How do you make a specialty food popular? Make it illegal.
“At this very moment, there is more demand than there is supply,” told Dan Ketelaars, a foie gras wholesaler in Orange County, told the Times.
Foie gras, the fatty liver of an overfed duck or goose, is expensive—between $35 and $55 a pound wholesale. But restaurants usually serve the delicacy in small portions, making it profitable.
Now that the delicacy is legal again, chefs are also finding unusual ways to feed the fatty duck frenzy--from sweet and savory foie gras ice cream sandwiches at San Francisco's Humphry Slocombe to a foie gras locos moco at LA's Animal, mixed with hamburger patty and Spam.
“We saw an up in volume two years ago when the ban went into effect,” Ariane Daguin, chief executive of specialty food purveyor D’Artagnan told the NY Times. “People wanted to see what the brouhaha was about. Now what is happening is all the chefs who are our friends and have been buying other things from us want to put foie gras back on the menu.”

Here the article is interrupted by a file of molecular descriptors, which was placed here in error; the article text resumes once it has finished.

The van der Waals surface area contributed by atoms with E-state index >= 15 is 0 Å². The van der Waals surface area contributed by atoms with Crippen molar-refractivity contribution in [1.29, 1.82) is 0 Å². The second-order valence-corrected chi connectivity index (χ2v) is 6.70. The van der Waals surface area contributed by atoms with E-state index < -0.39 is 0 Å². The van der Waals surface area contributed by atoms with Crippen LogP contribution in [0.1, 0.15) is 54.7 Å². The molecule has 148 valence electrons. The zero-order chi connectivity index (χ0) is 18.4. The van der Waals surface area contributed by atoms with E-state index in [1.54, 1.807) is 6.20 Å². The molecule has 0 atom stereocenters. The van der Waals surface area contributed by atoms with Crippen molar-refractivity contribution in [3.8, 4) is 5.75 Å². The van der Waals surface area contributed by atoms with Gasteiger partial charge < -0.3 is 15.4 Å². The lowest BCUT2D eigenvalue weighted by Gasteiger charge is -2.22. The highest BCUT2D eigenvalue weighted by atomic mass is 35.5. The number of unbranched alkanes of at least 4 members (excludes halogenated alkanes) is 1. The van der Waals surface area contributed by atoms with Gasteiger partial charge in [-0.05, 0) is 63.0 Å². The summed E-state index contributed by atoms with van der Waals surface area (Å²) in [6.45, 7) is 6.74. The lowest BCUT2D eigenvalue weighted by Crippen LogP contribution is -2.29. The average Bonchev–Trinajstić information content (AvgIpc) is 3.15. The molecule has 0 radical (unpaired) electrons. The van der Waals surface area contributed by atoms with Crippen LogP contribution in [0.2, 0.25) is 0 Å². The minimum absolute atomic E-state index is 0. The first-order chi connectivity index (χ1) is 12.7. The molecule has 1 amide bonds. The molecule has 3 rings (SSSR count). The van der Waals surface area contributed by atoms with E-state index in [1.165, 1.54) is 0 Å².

Some restaurants have even been put on waiting lists to receive foie gras. But suppliers say they've seen orders soar in recent weeks. Marcus Henley, manager of Hudson Valley Foie Gras in upstate New York, told the Telegraph that California-based orders for his ducks' fatty livers has risen from "zero to 25 per cent of our normal weekly business."
The return of the unctuous organ has animal rights activists up in arms. Protestors have been spotted at Los Angeles area restaurants chanting slogans like “Blood! Blood! Blood on your hands!”
But right now, California customer demand has trumped activist pleas to take foie gras off the menu.